To Try in Spanish: Intentar vs. Probar vs.Tratar de vs. Tratar

To Try in Spanish

In class, little by little we are learning words. At the beginner level, you need to know the essential Spanish verbs for beginners, and when you advance a bit more, then the essential Spanish verbs for high beginners, and also for the intermediate level, of course. Either way, if you speak English, you start to encounter some small problems: you want “table” to be “mesa” for all words, right? And then you start needing to say “to try” in Spanish, and you find that there is more than one verb. You start searching on the internet and you start finding Tratar vs. probar: what’s the difference between these Spanish verbs? And you think “ok, then my goal is to find the difference between these two. Oh, wait a minute, here it also says What is the difference between intentar and tratar? probar, tratar, or intentar? So… the problem is with three verbs? So my problem is that to try in spanish: probar, tratar, or intentar?  However, I know there is also “tratar de”, and there is also a reflexive form “probarse”. This is confusing! 


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The verbs we are going to talk about are definitely among the 100 most common verbs in Spanish. They are tricky verbs that, fortunately, you can practice for free here.

Take note because in the list of words to know in Spanish, you definitely need these four verbs: intentar vs. probar vs. tratar de vs. tratar. Yes… friends, to say “to try” in Spanish, there isn’t just one word. “Why is Spanish so complicated, Carmen?” I’ll answer with a question: “Why does English have only one word for such different concepts?” Aha! I see your face of confusion and surprise. Have you ever thought about how different the meaning of “to try” is in “I tried mojitos and didn’t like them” and “I will try my best”? I don’t really know how this question sounds to a native English speaker, but in Spanish, these are very different concepts, meanings, which is why we don’t use the same word in both cases.

In the video, I will first start by ruling out the verb “tratar.” Why? Because it really doesn’t have the meaning of “to try”; it’s more like “to treat” or “to assist,” and I will give you examples in these contexts so you can see it clearly. Don’t worry, the video is only 8 minutes long, so it won’t be a lengthy explanation.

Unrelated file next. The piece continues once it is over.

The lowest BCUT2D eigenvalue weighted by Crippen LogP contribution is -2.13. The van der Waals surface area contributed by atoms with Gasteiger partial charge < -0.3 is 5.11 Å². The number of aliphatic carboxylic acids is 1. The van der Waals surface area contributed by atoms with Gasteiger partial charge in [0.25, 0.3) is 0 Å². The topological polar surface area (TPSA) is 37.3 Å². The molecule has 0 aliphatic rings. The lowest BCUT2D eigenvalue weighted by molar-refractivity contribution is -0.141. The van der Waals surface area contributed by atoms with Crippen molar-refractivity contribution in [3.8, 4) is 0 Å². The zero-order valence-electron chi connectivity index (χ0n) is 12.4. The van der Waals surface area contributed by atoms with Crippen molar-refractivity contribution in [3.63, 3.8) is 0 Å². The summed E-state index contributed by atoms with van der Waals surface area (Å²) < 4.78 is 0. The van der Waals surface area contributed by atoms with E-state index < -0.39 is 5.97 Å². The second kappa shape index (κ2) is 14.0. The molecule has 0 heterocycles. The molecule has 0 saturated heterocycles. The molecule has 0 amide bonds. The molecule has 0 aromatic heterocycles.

What Is The Difference Between “Intentar” and “Probar”?

We delve into the difference between these two verbs. The problem here, as you will see in the video, lies in the meaning of “to try” as “to attempt” or “to strive” and the difference of “to try” in contexts where it is synonymous with “to test.” With “probar,” we talk about “to test,” about having the experience with something, and with “intentar,” we talk about “to attempt or to strive,” so don’t confuse them. In the video, I give you practical and clear examples.

What Is The Difference Between “Probar” and “Tratar” in Spanish?

Ah, good question. Well, as I mentioned earlier, “tratar” doesn’t mean “to try” but rather “to treat” or “to assist”. The confusion you have isn’t with “tratar”, it’s with “tratar de“, and it’s an easy issue to resolve if you learn that “tratar de” is a synonym of “intentar”, as I explain in the video with corresponding examples.

When to Use “Tratar de” and When to Use “Intentar” for “To Try to”?

Do you still have this doubt? Are you sure you’ve watched the video? Both options are synonymous. They are two words used as “to attempt” or “to try”, but be careful because I’m telling you that the synonym for “intentar” is “tratar de”, not just “tratar”, okay?

But anyway, I am sure watching my video on top will help you, and I am not so boring, so just go ahead and find out everything about these troublesome verbs, so you can show off later on about how well you use all these verbs 😉

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